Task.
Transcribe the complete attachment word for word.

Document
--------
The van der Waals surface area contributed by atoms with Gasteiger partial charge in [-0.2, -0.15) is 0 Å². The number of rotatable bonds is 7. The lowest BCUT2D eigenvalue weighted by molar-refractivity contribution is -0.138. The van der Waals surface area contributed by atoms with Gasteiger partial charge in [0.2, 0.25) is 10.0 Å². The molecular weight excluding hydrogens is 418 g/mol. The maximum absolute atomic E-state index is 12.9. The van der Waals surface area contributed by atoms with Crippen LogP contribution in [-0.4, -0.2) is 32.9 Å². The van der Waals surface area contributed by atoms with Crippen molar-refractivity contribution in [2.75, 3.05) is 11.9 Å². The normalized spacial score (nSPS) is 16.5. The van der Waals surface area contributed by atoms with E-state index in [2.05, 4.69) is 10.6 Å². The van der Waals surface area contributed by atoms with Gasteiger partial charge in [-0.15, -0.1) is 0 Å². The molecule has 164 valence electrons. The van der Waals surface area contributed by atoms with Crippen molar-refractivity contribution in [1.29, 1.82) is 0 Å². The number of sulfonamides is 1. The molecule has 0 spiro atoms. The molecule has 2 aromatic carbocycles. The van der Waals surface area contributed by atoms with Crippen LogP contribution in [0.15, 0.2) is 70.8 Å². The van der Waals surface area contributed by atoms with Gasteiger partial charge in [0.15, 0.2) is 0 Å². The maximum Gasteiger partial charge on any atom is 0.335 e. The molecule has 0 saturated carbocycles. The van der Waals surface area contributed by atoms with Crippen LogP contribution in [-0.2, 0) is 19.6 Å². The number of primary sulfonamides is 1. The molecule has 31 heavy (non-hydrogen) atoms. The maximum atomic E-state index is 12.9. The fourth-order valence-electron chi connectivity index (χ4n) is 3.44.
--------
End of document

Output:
The van der Waals surface area contributed by atoms with Gasteiger partial charge in [-0.2, -0.15) is 0 Å². The number of rotatable bonds is 7. The lowest BCUT2D eigenvalue weighted by molar-refractivity contribution is -0.138. The van der Waals surface area contributed by atoms with Gasteiger partial charge in [0.2, 0.25) is 10.0 Å². The molecular weight excluding hydrogens is 418 g/mol. The maximum absolute atomic E-state index is 12.9. The van der Waals surface area contributed by atoms with Crippen LogP contribution in [-0.4, -0.2) is 32.9 Å². The van der Waals surface area contributed by atoms with Crippen molar-refractivity contribution in [2.75, 3.05) is 11.9 Å². The normalized spacial score (nSPS) is 16.5. The van der Waals surface area contributed by atoms with E-state index in [2.05, 4.69) is 10.6 Å². The van der Waals surface area contributed by atoms with Gasteiger partial charge in [-0.15, -0.1) is 0 Å². The molecule has 164 valence electrons. The van der Waals surface area contributed by atoms with Crippen molar-refractivity contribution in [1.29, 1.82) is 0 Å². The number of sulfonamides is 1. The molecule has 0 spiro atoms. The molecule has 2 aromatic carbocycles. The van der Waals surface area contributed by atoms with Crippen LogP contribution in [0.15, 0.2) is 70.8 Å². The van der Waals surface area contributed by atoms with Gasteiger partial charge in [0.15, 0.2) is 0 Å². The maximum Gasteiger partial charge on any atom is 0.335 e. The molecule has 0 saturated carbocycles. The van der Waals surface area contributed by atoms with Crippen LogP contribution in [-0.2, 0) is 19.6 Å². The number of primary sulfonamides is 1. The molecule has 31 heavy (non-hydrogen) atoms. The maximum atomic E-state index is 12.9. The fourth-order valence-electron chi connectivity index (χ4n) is 3.44.